28. The system of claim 25 wherein the final component includes a plurality of bits used to pad the final component to the particular number of bits.
29. The system of claim 25 wherein the invertible hash function providing means further includes:
means for applying the invertible hash function and the invertible hash function complement to each of the plurality of resultants, the hash including the invertible hash function and the invertible hash function complement of the first resultant, the complement hash including the invertible hash and the invertible hash function complement of each of the plurality of resultants except the first resultant.
30. The system of claim 25 further comprising:
means for providing a permutation of at least one component of the plurality of components.
31. A system for providing a hash and a complement of the hash for an item in a computer system, the system comprising:
means for providing a plurality of components from the item, the plurality of components including a first component and a last component, each of the plurality of components includes a particular number of bits;
means for applying an invertible hash function and an invertible hash function complement to at least the first component of the plurality of components; and
means for cascading the plurality of components through at least one XOR after application of the hash function and the hash function complement to provide a plurality of resultants, the plurality of resultants including a first resultant and a final resultant, the final resultant including only the last component and the first resultant including an XOR of the first component and remaining cascaded components of the plurality of components, the hash including the first resultant and the complement of the hash including the plurality of resultants except the first resultant.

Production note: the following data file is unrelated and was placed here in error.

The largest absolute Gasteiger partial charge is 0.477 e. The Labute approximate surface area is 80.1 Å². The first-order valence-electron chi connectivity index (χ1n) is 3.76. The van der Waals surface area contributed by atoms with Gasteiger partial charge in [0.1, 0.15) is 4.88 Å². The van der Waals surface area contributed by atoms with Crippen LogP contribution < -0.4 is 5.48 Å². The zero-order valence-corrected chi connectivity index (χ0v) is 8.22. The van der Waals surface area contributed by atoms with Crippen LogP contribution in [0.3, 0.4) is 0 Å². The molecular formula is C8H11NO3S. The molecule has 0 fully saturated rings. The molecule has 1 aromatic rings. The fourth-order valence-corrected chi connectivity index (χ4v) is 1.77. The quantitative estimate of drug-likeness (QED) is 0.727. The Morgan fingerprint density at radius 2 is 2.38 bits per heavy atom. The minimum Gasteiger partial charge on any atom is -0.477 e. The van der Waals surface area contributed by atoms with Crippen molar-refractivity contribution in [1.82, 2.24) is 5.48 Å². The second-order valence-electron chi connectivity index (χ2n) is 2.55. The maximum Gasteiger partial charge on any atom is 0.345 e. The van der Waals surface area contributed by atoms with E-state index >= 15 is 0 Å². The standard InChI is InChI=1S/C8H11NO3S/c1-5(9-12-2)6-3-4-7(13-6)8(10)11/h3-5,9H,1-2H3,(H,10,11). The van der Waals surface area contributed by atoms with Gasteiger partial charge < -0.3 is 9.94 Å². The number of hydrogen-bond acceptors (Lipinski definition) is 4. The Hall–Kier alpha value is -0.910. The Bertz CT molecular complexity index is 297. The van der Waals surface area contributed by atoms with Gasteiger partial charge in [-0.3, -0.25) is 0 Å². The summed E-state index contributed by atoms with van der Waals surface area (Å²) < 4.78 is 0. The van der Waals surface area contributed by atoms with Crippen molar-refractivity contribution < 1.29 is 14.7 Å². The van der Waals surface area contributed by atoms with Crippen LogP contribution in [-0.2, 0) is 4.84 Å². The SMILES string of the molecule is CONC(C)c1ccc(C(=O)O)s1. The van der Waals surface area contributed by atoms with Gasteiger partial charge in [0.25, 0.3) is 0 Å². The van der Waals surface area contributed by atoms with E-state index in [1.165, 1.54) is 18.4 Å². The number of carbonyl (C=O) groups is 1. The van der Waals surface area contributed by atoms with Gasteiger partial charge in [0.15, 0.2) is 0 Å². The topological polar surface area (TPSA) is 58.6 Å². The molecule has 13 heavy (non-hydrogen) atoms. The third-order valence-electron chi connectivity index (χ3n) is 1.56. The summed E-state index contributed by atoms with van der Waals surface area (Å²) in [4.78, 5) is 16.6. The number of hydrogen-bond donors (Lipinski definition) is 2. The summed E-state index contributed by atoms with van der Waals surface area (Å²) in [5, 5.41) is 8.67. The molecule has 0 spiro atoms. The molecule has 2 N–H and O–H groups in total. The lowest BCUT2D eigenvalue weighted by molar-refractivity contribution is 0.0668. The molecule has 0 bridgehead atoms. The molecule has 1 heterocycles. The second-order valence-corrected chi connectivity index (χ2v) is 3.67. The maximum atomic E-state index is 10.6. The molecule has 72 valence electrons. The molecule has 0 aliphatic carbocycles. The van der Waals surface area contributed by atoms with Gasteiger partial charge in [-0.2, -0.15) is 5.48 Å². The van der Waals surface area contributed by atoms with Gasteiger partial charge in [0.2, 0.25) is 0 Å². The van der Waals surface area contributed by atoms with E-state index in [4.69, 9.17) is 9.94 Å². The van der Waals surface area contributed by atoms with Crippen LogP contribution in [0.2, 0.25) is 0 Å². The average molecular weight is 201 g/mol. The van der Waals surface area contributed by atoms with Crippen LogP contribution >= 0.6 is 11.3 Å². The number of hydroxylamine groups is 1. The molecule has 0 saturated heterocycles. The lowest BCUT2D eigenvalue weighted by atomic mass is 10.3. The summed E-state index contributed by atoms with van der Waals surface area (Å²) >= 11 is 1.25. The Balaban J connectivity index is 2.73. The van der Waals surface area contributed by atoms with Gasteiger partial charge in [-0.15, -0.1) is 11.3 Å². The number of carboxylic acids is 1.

32. The system of claim 31 wherein the invertible hash function is an invertible geometric hash function and the invertible hash function complement is an invertible geometric hash function complement.
33. The system of claim 31 wherein each of the plurality of components includes thirty-two bits.
34. The system of claim 31 wherein the final component includes a plurality of bits used to pad the final component to the particular number of bits.
35. The system of claim 31 wherein the invertible hash function and the invertible hash function complement providing means further includes:
means for applying the invertible hash function and the invertible hash function complement to each of the plurality of components.
36. The system of claim 31 further comprising:
means for providing a permutation of at least one component of the plurality of components.
37. The method of claim 2 wherein the invertible hash function applying step (c) further includes the steps of:
(c1) dividing the at least the first resultant into a plurality of subsets of equal length, the plurality of subsets including a first primary subset and a second primary subset;
(c2) selecting the first primary subset and the second primary subset of the plurality of subsets;
(c3) dividing a space defined by the first primary subset and the second primary subset into a plurality of regions including an origin region;
(c4) flipping the first primary subset and the second primary subset into the origin region;
(c5) concatenating a portion of the first primary subset and the second primary subset after flipping with most significant bits of a remaining portion of the plurality of subsets to provide the hash; and
(c6) determining the complement of the hash using the remaining portion of the plurality of subsets.
38. The method of claim 8 wherein the invertible hash function applying step (b) further includes the steps of:
(b1) dividing the at least the first component into a plurality of subsets of equal length, the plurality of subsets including a first primary subset and a second primary subset;